Rwanda’s new fund, dubbed the “Green Investment Facility,” which is solely dedicated to financing private investors’ green projects, is expected to be launched at the 27th UN climate conference (COP27), taking place from November 8 to November 18 in Egypt, officials announced.

Teddy Mugabo, the CEO of the Rwanda Green Fund, known as FONERWA [ which provides grants to public, private, and NGO initiatives], said that the new financing facility for only private-sector green projects will be managed in partnership with the Development Bank of Rwanda (BRD).

The facility will operate under the “Green Bank” model and is seeking USD 100 million to start operations.

“We had to rethink about the instruments we needed to put in place to attract private capital. This is how the Green Investment Facility came about. Its first objective is to leverage private investments, and its second objective is to provide tailored financial products to attract the private sector,” she said.

Rwanda plans to reduce carbon emissions by 38 percent by 2030, and this will require Rwanda to mobilize USD 11 billion by 2030.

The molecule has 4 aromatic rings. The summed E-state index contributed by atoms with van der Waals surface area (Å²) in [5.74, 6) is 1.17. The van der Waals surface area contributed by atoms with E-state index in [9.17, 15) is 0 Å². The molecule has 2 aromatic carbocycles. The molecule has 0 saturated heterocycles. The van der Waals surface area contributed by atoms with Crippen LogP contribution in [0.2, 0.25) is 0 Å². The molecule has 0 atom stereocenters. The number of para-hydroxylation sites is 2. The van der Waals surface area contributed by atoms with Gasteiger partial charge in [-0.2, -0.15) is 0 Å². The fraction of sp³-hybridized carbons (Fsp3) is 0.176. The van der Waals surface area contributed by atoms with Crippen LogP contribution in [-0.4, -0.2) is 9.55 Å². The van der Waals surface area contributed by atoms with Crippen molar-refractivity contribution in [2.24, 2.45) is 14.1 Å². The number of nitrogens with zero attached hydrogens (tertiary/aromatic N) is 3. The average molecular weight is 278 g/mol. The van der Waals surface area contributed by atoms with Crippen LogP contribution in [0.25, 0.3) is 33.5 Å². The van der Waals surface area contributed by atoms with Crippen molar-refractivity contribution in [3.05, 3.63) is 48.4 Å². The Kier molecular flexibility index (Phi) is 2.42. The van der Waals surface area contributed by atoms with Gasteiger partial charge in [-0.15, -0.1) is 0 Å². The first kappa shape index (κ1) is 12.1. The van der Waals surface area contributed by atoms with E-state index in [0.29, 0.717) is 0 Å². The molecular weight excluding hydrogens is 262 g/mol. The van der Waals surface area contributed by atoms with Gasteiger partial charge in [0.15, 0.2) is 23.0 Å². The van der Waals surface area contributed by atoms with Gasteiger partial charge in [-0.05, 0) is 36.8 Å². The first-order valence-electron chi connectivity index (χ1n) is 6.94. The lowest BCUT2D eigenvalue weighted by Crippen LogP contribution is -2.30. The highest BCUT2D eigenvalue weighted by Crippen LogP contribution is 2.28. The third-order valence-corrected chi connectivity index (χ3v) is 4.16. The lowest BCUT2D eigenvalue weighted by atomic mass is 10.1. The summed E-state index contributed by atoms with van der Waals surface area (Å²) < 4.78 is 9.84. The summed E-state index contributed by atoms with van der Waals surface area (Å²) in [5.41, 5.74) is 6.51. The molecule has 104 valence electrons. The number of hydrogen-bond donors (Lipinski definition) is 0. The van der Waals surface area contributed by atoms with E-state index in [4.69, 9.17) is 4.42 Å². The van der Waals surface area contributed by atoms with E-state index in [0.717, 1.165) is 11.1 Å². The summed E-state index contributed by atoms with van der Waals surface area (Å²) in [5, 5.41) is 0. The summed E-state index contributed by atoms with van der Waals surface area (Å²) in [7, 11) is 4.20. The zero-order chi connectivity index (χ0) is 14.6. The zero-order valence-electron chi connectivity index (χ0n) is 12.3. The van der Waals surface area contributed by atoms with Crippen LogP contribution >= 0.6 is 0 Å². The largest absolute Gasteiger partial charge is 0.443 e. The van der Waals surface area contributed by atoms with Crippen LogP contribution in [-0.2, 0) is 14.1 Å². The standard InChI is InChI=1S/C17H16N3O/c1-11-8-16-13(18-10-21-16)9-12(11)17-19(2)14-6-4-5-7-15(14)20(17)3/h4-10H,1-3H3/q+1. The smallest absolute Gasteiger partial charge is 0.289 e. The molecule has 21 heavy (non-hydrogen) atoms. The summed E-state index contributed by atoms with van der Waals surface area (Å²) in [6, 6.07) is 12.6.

(The New Times)

Kenya’s Safaricom launches commercial 5G WiFi service

Safaricom has announced the availability of 5G Wi-Fi to empower its customers with superfast internet at home and at work, complementing its growing fiber network.

Safaricom became the first service provider in Kenya to announce 5G trials in March last year, and this development now gives customers in 5G-ready areas fast and reliable internet connectivity for their homes and businesses.

Customers in 5G-ready zones can access 5G Wi-Fi by purchasing a 5G router for KES 25,000 plus a KES 5,000 setup fee and selecting from three packages on offer. Customers will also have the option of signing up for a 36-month contract that will enable them to receive the router for free.

The introductory 5G Wi-Fi plans include: 10Mbps with a usage limit of 300GB at KES 3,499; 40Mbps with a usage limit of 500GB at KES 5,999; and 100Mbps with a usage limit of 1TB at KES 14,999. Customers will be able to continue using the internet at throttled speeds upon depletion of the allocated usage limit.

(The Fast Mode)